It was a Sunday and there was a service going on. The congregants didn’t sing their hymns like dirges like they did at Calvary. No, they got up and danced and clapped and there was a gospel choir in mulberry robes and a band with an electric guitar, an impassive bass player and cymbals clashing in time to drums and oh, there was spirit! And to get more into the spirit, Simon got on his knees in a back pew and said: “Father, You know what my daddy thinks of me and, unlike him, You know where I am right now. And I don’t know what You think of me—different people say different things—but I’m sorry, I’m with the existentialists on this one: I don’t think You authored that Big Book. I always had the feeling different people put their own ideas down in it and passed them off as Yours. But if You’re up there and You’re willing, I could sure use Your help. Specifically, I could sure use a job and a place to live I wouldn’t mind coming home to…oh, and a change of clothes…”

Simon was well into his prayer by the time the choir and band had stopped and the assembly had gone back to their seats up front. A man in a shiny teal suit came up and introduced the preacher, Reverend Baker. The congregation cheered and called his name over and again. Reverend Baker had to hold up his hands at the pulpit to get them to stop howling for him. Once they let him start, he said: “Society don’t go the narrow path.” Lots of the women in their smart hats nodded and shook their heads in agreement. They said, “No No. No. No it don’t,” or some variation thereof. Reverend Baker said: “It lets all kinds of things slide by. Deems all kinds of things okay that it shouldn’t.” A lot of the men shouted Amen and a lot of the women concurred, “That’s right. Preach it.”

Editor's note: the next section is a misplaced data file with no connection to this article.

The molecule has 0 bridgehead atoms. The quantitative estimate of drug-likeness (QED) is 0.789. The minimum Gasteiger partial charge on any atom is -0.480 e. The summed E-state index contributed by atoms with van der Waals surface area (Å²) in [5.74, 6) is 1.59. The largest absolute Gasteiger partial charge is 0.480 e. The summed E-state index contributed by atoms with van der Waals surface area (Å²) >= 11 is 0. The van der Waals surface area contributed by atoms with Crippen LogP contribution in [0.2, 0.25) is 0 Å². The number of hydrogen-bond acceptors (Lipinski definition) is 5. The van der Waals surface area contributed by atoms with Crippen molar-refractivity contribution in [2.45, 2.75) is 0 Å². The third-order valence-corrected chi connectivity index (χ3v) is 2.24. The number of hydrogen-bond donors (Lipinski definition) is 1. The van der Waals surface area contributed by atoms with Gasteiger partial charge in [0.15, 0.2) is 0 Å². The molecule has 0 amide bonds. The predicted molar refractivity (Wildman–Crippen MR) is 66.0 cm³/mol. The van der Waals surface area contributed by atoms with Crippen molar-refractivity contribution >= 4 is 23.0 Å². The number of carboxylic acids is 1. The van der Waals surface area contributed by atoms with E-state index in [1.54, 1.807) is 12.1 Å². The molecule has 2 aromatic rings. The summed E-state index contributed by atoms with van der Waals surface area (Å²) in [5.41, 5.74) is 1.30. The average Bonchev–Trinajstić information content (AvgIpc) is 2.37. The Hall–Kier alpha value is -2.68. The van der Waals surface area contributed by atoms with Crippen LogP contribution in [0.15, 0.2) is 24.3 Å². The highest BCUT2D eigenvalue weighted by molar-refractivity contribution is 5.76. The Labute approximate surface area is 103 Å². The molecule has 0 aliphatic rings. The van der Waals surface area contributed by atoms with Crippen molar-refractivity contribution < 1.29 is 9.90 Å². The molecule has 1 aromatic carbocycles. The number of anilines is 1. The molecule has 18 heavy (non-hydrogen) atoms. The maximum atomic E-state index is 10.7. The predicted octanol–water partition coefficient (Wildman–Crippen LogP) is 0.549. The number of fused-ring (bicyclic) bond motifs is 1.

Reverend Baker went on as Simon watched from the back: “Other day, I had my cute li’l baby granddaughter over and she’s bouncing up and down on my knee. And I’d had a tiring week, people. If I wasn’t visiting the infirmed at the hospital, I was talking to city council, and if I wasn’t at city council, I was downtown rallying in the cold to stop predatory lending. And if I wasn’t trying to keep our seniors in their homes, I was over at the youth center, telling our boys, the black man’s an endangered species in case you haven’t noticed, so preserve yourselves and while you’re at it, learn yourself some self-control and self-respect and stay in school and keep goin’ to church and gettin’ the Lord’s blessing, and I was telling our young sisters, keep-’em-closed, keep-’em-closed, keep-’em-closed until the night after you walk down God’s aisle.” The clapping thundered all the way up the aisle to which Reverend Baker had been referring, as did the rumble of knowing laughter from those who’d made the same mandate with their daughters or granddaughters.